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Safety paramount in swimming pool season

By HUB SmartCoverage Team on July 8th, 2024

When temperatures rise, pools offer welcome relief.

But with that comes responsibility.

As a homeowner, you’re liable for everyone’s safety. You can be held responsible for any injuries – or deaths – that take place around your pool even if it’s someone whose trespassed on your property.

While drownings happen year round, 73 per cent of cases occur during the warmer months and 62.5 per cent of cases happen in residential or public swimming pools, according to Health Canada's database. The majority involve children under 9.

Injuries or drownings caused by a lack of supervision, security, proper maintenance or failure to comply with municipal bylaws, can lead to a lawsuit.

How a pool affects home insurance

It is important to remember that whether you are installing a pool or purchasing a home with one it will impact your insurance premiums. This applies to all types of pools, including above-ground and in-ground pools. There are two ways a pool affects your insurance:

  • It increases risk
  • It raises property value

It is important to speak with your insurance broker to adjust your coverage and policy so you have the right level of coverage. First, you will need to increase your limits to ensure they align with your home’s replacement value. Second, it’s a good idea to increase the personal liability portion of your policy so you are protected if someone is injured using your pool. If there is an accident, home insurance may cover it - up to a point - unless the homeowner is found to have been negligent.

Typically pool owners are required to purchase a separate insurance policy for swimming pool liability, or an umbrella policy for the home, which provides enough coverage for most accidents.

Some insurance companies provide riders designed specifically for swimming pools. These can offer additional coverage beyond the homeowner’s policy. It often protects against equipment breakdowns, damage to the pool structure and liability. You will also want to make sure you have adequate coverage if the pool causes damage to someone else’s property as a result of a leak or overflow.

If the pool becomes damaged by a peril covered in your home insurance policy, such as a fire or fallen tree, it may cover repair or replacement of the pool up to policy limits. Insurance typically won't cover damage from lack of maintenance or normal wear and tear.

Prevent accidents with these tips

Pools can be fun but they can also be dangerous. However, there are practical ways to take steps to prevent accidents. The Canadian Red Cross and other experts recommend:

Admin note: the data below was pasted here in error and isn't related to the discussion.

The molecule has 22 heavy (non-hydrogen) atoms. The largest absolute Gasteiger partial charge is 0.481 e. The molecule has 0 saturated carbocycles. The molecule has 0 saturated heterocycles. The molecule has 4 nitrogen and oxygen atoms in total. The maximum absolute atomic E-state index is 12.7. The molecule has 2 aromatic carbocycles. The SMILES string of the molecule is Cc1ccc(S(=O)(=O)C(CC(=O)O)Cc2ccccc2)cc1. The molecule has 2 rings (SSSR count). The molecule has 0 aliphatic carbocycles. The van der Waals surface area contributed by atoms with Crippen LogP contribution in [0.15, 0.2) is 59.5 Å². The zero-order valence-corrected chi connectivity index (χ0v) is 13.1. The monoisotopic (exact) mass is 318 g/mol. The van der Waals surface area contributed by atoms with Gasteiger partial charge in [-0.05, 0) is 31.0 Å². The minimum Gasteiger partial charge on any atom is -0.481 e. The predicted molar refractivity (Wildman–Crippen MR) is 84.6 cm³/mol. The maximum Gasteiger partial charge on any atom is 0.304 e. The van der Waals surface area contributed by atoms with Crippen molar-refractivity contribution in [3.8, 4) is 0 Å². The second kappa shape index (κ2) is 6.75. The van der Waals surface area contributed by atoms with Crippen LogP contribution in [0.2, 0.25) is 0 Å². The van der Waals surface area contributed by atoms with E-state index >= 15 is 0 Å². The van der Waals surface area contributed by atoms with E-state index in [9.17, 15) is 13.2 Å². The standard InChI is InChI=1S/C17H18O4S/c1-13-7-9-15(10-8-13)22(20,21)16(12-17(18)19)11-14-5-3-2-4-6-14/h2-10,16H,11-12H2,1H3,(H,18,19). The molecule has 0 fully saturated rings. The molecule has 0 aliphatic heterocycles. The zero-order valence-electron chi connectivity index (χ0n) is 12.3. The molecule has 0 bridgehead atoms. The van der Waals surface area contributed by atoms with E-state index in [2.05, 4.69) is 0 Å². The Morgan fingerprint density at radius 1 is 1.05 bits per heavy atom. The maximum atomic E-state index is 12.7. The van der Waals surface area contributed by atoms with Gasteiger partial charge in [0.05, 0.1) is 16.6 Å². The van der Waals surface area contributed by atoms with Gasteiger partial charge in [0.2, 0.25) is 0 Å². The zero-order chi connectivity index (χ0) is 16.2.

1. Build a fence (recommended at least 1.2 m in height, with gaps no larger than 10 cm) that has a self-closing and self-latching gate; keep the gate closed with restricted access at all times. Refer to your municipal bylaws for fencing requirements.
  2. Establish pool rules. These can include: no running, children must have an adult with them at all times, and no glass containers around the pool.
  3. Use personal flotation devices for children and anyone who is not experienced in the water.
  4. Have readily accessible reaching or throwing assists, a working phone and first aid kit.
  5. Do not use alcohol or drugs in or around the pool.
  6. Few backyard pools are safe for diving – swimmers should enter the water feet-first.
  7. Have an action plan including adult supervision, an emergency signal, safety equipment and emergency procedures.
  8. Small on-ground portable or kiddie pools should be emptied when not in use. Above-ground pools should have the ladder or steps removed when not in use.
  9. Use the Buddy System. No matter how old or experienced you are, if an accident occurs your are always safer if someone is there to act. Never swim alone, even if you are an adult. Only allow children to swim if an adult supervises them.
  10. Keep pool chemicals safely locked away and out of the reach of children.
  11. Avoid swimming at night and in stormy weather.
  12. Enroll your children in swimming lessons and improve your own skills to learn how to prevent drownings and make safe rescues by taking a Red Cross Swim Course.

RELATED READING:What's personal umbrella insurance? 

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